How to Find a Senior Friendly ER

How to Find a Senior Friendly ER

A trip to the emergency room is not one anyone looks forward to. Rushing or being rushed to FrontLine ER means that you have a medical condition that requires immediate medical assistance. For the elderly, a visit to the ER is even more hectic, especially because they face a number of potentially fatal medical conditions and may routinely be under several medications. Because ER’s tend to be unpredictable, and sometimes crowded, senior patients may not immediate medical assistance. This could lead to the development of delirium- a condition where patients are unable to think and remember clearly.

Fortunately, the future of emergency rooms is getting better, thanks to the recognition and introduction of senior-friendly ERs. More specialized senior ERs are coming up, and existing emergency rooms have also set up wings to cater to the elderly. This move will provide much needed geriatric emergency care, and also reduce crowding in ERs.

If you are an older person, or a caregiver to an older adult, it is important to know what a ‘senior-friendly’ is, and what to expect from it. In case you are on the hunt for a senior’s ER, here are five questions that Frontline ER suggests you ask.

Is There Specialized ER Staff Trained in The Provision of Care to The Elderly?

A senior friendly ER should be staffed with Geriatricians- doctors further trained in the caring for older people. Other members of the staff such as nurses, physician assistants and therapists should also have advanced training in the provision of care for elderly patients. These professionals are important because older people respond to illnesses, treatments, and medications differently than younger people. Geriatricians and other trained professionals can identify crucial differences, and also know the best course of action to take when emergencies occur.

Is There Anyone in The ER You Can Speak to About Advance Directives?

Advanced directives are legal papers that describe the kind of end-of-life care a person can and cannot have. Since it is a legal issue, it should be carefully considered since any deviation could result in civil action. For example, in an advanced directive, a senior patent could state that if anything should happen, that they should not be kept alive with a respirator. In such a case, even if the patient is rushed to the ER and cannot breathe on their own, the ER staff is legally bound to let the patient pass on.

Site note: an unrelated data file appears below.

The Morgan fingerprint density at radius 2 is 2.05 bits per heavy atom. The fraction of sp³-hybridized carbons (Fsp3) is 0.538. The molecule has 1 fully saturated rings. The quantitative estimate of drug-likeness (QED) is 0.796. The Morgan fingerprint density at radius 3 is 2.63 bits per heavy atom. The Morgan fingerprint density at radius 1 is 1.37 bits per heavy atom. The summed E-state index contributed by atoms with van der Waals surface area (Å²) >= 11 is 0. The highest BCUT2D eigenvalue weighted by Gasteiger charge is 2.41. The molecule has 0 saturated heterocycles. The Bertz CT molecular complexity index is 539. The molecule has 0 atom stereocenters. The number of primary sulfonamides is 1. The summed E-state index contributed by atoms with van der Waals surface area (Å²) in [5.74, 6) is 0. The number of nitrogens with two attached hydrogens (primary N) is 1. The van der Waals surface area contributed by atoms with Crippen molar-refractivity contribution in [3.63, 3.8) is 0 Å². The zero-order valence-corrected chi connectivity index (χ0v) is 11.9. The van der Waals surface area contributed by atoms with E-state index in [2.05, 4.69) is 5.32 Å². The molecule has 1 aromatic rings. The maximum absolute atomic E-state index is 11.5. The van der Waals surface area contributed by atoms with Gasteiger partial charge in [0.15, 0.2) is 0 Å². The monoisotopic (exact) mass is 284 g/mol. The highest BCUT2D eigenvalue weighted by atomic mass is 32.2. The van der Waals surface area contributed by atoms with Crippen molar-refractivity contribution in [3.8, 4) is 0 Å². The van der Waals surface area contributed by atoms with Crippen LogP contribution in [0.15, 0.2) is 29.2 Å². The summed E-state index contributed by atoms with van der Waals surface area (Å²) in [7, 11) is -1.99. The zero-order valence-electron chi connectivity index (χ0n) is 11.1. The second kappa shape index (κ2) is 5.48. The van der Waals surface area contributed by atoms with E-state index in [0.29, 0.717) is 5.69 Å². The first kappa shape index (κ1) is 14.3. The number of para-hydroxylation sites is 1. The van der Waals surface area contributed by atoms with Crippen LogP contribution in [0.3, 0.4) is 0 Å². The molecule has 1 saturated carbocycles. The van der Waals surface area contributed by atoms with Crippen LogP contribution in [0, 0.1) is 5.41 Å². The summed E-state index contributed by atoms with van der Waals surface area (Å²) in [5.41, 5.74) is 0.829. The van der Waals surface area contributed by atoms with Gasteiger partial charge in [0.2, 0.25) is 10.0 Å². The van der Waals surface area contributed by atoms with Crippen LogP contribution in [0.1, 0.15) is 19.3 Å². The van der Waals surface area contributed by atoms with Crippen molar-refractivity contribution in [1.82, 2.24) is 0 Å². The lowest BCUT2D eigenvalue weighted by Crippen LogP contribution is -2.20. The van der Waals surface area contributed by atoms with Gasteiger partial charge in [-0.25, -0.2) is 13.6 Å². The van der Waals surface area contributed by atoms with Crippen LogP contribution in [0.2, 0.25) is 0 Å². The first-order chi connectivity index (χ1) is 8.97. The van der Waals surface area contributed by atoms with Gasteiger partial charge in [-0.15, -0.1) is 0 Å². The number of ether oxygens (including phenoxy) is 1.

How Can You Make Triage Less Stressful for Older People?

Triage is a standard system in hospital for collecting vitals and deciding which patient gets treated first. Because ERs are often busy and may require waiting, they are unsuitable for older patients. As a result of long waits, older patients can develop delirium, making it even harder to conduct triage. Ask if the ER can move older patients to quieter rooms if they have to wait, and ask if any measures are taken to make triage less stressful for older patients.

Ask About “Transition of Care” In the ER

An emergency room is usually divided into several departments for easier service provision. Sometimes, when you are rushed to the ER, you may be transferred to different departments before you are released, and with each transfer, you are handed over to a different healthcare provider. However, a specialized senior ER makes an effort to minimize transfers to reduce the chances of administering inappropriate medication. If the emergency room is senior friendly, the staff will understand your questions and respond appropriately.

Does the ER use medication reconciliation and Full Pharmacy Reviews?

These are medical practices used to lower the chances of an older person receiving incorrect medication, or the wrong dosages. Medication errors are some of the most common errors, and naturally, you do not want your loved one becoming a victim of mistakes. These reviews involve making a list of a patient’s medications and then comparing that list to the one in the patient’s records. A pharmacy review involves making a complete and correct list of all the medications a patient should be taking when they are moved from one facility to another. For example, when the patient is moved from Frontline ER to a special home, or to a hospital.

What Should You Look Out for?

Senior-friendly emergency rooms are designed for the comfort and care of older patients. Some of the things you should look out for include:

  • Handrails: The ER should have handrails along the walls to support the elderly as they walk along the corridors.
  • Appropriate Wall Treatments and lighting: The walls should be light-colored, and surfaces should be non-shiny to reduce glare. The glare can make it harder for seniors to see the edges of pale-colored surfaces. Also, highly contrasting colors can cause dizziness. The lighting is achieved indirectly to avoid too much brightness and glare.
  • Special Reclining chairs to help older people feel comfortable during the examination.
  • Warming blankets to help older people warm up if they get too cold.

To get more information on senior-friendly ERs, visit Frontline ER today.


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